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Digital Marketers: Here’s Why You Should Care About Data Privacy

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Gone are the days of carefree customer data collection. As more and more people become aware of the importance of online privacy, governments are enacting data privacy regulations with equal intensity. These changes may significantly impact your marketing strategy if you’re a digital marketer.  

US-focused marketers: Get ready.  

COVID-19 has changed the way everyone works, forcing us to pick up new skillsets that may have been outside our typical job scope. Likewise, rapidly emerging US data privacy laws are changing how we work with personal data. If you work in marketing, you need to get ahead of the curve to give yourself—and any company you work for —a competitive advantage. 

How can marketers use privacy regulations to their advantage? 

From a business perspective 

There’s no avoiding privacy compliance. However, weave it into your marketing strategy rather than pin it as another tedious checklist item that you need to cross off ASAP. A 2021 Cisco survey found that consumers care deeply about personal data protection. It also highlighted that consumers are more likely to trust companies that are transparent with personal data collection and usage. A second survey from 2022 showed that for the second year in a row, 90 percent of respondents wouldn’t purchase products or services from businesses with poor data protection policies. External privacy certifications are also critical factors in buying decisions.

This means that you need to promote your organization’s privacy policies as a core benefit to customers who shop from or do business with your brand.  

Sonos vs. Google Nest  

Here’s a case study for you. In 2017, Sonos announced that it planned to enable the integration of voice-controlled intelligent assistants into its new speaker product line. The company updated its privacy policy and explained the update in a blog post. The new speakers were also built so that an LED light would turn on to indicate whenever the internal microphone was active. That’s privacy by design.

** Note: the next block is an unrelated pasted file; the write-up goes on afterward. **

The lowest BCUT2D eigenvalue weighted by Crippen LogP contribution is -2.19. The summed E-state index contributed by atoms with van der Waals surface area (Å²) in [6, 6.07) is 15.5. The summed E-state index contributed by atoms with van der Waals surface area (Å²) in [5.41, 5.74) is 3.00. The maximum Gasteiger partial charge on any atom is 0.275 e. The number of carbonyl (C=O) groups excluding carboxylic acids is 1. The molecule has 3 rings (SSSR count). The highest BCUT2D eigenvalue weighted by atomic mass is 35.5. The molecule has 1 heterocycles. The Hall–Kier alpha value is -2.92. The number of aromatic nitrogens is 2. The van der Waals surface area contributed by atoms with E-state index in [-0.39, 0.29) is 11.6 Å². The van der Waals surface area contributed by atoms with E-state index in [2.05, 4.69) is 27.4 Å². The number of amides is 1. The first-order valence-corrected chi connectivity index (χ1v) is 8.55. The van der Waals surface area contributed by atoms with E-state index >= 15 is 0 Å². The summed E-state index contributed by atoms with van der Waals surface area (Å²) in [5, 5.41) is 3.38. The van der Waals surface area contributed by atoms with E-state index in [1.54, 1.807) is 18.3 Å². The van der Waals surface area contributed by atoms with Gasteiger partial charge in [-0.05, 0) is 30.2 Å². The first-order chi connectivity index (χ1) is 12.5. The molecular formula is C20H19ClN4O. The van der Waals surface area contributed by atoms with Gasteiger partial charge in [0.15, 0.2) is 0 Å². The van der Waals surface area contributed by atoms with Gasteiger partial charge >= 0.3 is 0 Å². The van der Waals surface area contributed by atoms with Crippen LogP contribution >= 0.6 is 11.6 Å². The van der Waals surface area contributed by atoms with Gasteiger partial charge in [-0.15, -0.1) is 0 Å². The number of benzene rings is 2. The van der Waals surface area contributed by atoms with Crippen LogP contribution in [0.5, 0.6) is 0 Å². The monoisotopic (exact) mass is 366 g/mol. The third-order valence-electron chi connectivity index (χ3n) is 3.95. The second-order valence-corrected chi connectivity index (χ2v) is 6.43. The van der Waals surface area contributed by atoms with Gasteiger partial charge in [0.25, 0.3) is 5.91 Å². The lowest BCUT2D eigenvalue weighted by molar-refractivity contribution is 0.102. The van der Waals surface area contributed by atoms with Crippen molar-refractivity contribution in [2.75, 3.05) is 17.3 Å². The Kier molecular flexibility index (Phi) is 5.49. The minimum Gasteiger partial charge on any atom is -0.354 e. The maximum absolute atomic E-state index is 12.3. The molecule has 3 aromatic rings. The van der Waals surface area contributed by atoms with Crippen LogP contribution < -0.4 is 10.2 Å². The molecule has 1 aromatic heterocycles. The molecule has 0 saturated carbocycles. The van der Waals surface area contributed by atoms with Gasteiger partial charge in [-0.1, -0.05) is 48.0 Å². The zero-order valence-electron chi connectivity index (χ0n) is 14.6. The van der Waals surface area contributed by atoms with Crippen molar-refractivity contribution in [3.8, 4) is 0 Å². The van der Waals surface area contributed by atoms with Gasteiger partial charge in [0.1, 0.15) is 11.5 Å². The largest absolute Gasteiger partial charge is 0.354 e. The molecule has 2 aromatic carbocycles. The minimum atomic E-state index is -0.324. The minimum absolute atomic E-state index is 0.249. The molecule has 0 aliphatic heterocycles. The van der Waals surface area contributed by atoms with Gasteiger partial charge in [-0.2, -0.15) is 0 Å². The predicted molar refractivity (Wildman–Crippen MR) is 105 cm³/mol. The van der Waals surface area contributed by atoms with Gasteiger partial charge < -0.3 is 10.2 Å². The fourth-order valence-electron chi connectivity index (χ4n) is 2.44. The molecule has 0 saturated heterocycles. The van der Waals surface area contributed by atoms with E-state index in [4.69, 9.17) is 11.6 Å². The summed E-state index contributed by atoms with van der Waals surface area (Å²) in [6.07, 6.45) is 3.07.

In 2019, Google publicized that it would update its Nest Guard product to work with Google Assistant. The problem was that Google never told customers that the product even had an internal microphone. There was no mention of it in its hardware specs or marketing materials.  

Cue major PR fiasco.  

A Google spokesperson haphazardly brushed the issue aside and admitted the error: the “microphone was never intended to be a secret and should have been listed in the tech specs.” Google’s alleged plan was to offer new features in the future, such as the ability to detect the sound of the glass shattering during a break-in. Despite the purported error, consumers were outraged with Google for breaking their trust. 

Which company would you prefer to buy speakers with voice assistants from? 

From a personal perspective 

Understanding privacy regulations and developing marketing strategies that follow Privacy By Design best practices also increases your personal marketability. It’s not easy to develop the skills to ensure that an organization’s mechanism to gather and use personal data for marketing purposes adhere to privacy laws. The EU GDPR and other privacy laws restrict organizations on the personal data they can collect. So, wholesale data collection, use, and sharing won’t be possible anymore. On top of that, it's crucial to develop critical thinking skills to assess customer characteristics or behaviors that will allow you to glean nuanced customer insights. These skillsets will create more value and demand for you. 


How do privacy laws specifically affect marketing? 

Data privacy laws aim to empower individuals by giving them control over the personal information that companies might collect about them. Personal information is a nuanced concept. Generally speaking, it spans email addresses to biometric data such as photographs or fingerprints.  

These privacy regulations have a significant impact on standard digital marketing practices. In February 2022, the French data protection watchdog, CNIL, ruled that a French website needed to remove Google Analytics from its setup because it violated the GDPR. Austrian regulators made a similar ruling the month before. Google Analytics has been a staple in digital marketing for over a decade. With regulators strictly enforcing privacy regulations, you can expect monumental shifts in the way organizations execute their marketing strategies.